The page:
Today’s Courier Herald Column:
The center of Georgia politics Monday was not in its usual power center of Atlanta, but in rural Toombs County. The four candidates who would challenge John Barrow for the 12th Congressional District gathered in a full auditorium on the campus of Southeastern Technical College to state their case as to why they should be the Republican nominee to take on an incumbent Democrat wounded by shifting regional political preferences and shifting district lines.
Looking on the debate from near the back of the room was Senator Tommie Williams of Lyons, who earlier in the day announced via email to his senate colleagues and the media that he would not seek another term as President Pro Tem of the Senate. Having once been thought to be the front runner for the redrawn 12th Congressional seat, Williams has instead chosen to return to the State Senate, but has now also chosen to do so in a lower profile capacity.
His email highlighted a growing concern among other South Georgia legislators, leaders, and voters. The region which once dominated Georgia politics and has grown accustomed to wielding significant influence at the Capitol has spent the past several years watching the state’s political power shift to metro Atlanta and points further north.
“I would like to remind you that we were only able to take the majority when we won the rural parts of the State” he wrote. “Our caucus needs to keep a balance between rural and metro areas as we choose our leadership team and as we make policy decisions. We have based too many of our decisions on policies that were good politically for metro Georgia but not so good for the rural parts of the state. We can’t be a majority without our rural Senators.”
The State’s Governor and Lieutenant Governor now hail from Hall County, just north of Atlanta. The Speaker’s home is just north of them in Blue Ridge. Williams was South Georgia’s highest ranking leader at the Capitol. House Majority Leader Larry O’Neal of Bonaire now has the highest title of any Georgia leader living South of I-285’s northern most point.
Williams’ replacement will not be clear until after elections are complete. Primary challenges including several involving other Republican leaders must be settled, along with the November general election. There is also the matter of settling the ethics charges against Rules Chairman Don Balfour, who now must either defend himself to the Senate or enter into settlement negotiations.
The opening of the Senate’s President Pro Tem position along with uncertainty of the Rules Chairmanship sets up a potential wholesale realignment of Senate leadership. Add in a credible primary challenge for Senate Majority Leader Chip Rogers of Woodstock (who also lives significantly north of I-285) and there is real potential for complete turnover of the Senate’s three most powerful positions.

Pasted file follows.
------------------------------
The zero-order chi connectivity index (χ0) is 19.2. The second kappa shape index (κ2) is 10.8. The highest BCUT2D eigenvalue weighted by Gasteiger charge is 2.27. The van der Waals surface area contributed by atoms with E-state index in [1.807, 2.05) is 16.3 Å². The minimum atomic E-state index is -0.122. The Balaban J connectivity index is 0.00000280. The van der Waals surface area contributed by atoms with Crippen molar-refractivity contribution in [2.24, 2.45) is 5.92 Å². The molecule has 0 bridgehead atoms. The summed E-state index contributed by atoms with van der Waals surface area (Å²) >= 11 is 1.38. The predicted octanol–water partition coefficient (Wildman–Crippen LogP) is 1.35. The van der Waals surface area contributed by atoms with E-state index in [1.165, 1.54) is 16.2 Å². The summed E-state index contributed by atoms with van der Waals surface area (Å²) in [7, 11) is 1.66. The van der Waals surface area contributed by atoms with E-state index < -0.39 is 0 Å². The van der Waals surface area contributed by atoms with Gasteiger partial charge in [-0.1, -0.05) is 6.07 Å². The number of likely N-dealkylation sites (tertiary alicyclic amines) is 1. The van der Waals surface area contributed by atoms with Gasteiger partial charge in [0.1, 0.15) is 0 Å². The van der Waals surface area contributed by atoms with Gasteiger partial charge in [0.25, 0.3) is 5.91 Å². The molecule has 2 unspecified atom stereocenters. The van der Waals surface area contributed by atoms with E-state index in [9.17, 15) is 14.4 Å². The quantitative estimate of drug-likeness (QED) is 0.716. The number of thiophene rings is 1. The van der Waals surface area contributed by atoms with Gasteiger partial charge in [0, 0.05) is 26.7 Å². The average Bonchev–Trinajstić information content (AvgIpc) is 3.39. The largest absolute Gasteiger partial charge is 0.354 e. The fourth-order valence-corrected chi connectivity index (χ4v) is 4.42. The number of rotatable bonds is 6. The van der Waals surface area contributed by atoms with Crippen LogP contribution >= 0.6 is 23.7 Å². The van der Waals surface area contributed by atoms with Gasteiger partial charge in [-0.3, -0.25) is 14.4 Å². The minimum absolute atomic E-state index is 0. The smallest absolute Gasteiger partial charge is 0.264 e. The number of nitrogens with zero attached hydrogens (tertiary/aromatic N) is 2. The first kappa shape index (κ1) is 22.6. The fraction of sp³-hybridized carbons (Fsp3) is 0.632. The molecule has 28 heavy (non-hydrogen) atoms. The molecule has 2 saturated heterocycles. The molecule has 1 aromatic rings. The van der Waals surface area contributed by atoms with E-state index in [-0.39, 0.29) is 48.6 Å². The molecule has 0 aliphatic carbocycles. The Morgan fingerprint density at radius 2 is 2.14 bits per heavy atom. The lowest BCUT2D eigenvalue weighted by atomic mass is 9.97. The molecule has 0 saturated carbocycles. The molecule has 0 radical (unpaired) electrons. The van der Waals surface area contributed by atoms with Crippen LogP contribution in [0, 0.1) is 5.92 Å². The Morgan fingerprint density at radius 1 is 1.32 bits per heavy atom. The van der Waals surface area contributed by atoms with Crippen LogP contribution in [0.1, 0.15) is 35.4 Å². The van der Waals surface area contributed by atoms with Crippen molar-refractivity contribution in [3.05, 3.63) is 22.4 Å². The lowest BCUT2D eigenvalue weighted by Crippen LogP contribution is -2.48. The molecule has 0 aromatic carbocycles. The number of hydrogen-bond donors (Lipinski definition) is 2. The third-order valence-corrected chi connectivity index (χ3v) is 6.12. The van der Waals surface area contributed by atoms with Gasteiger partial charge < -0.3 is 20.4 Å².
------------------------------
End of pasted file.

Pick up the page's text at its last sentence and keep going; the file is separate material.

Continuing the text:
The cascade of changes for the Senate would likely continue from there, but exactly what form that would take is far from certain. It was Williams along with Rogers that led the charge on behalf of the Republican Senate caucus to transfer committee appointment power from the Lieutenant Governor to a Committee of Assignments made up of Republican Senators. The outcome of various primary challenges and Republican caucus elections will decide if this arrangement continues, and if so, under what form.
Williams’ announcement lays down a clear marker that he intends for South Georgia to continue to have a meaningful seat at the table. While the population of the state has clearly coalesced around the metro Atlanta area, the reminder about the southern parts of the state being the catalyst for the shift to Republican majorities should be heeded.
Issues on which Democrats are basing their resurgence strategy align deeply with South Georgia interests. The Democratic alternative to HOPE scholarship reform was shown to be far superior for most South Georgia residents than what was ultimately passed. HB 87, Georgia’s immigration reform bill, was written and pushed by Suburban Atlanta lawmakers over the objections of South Georgia farmers. Those farmers now claim hundreds of millions of dollars in crop losses as a result of labor no longer being available in sufficient supply to pick crops.
Republicans in South Georgia are safe for now mainly due to the current Democratic strategy of showing utter contempt for most social conservative issues. Should Democrats ever find the tolerance they so often preach about for social conservatives, South Georgia could again quickly be in play.
As such, Williams’ advice should be considered as the new Senate leadership team is chosen. South Georgia may no longer be driving Georgia’s political bus, but deserves to have a prominent seat for the ride.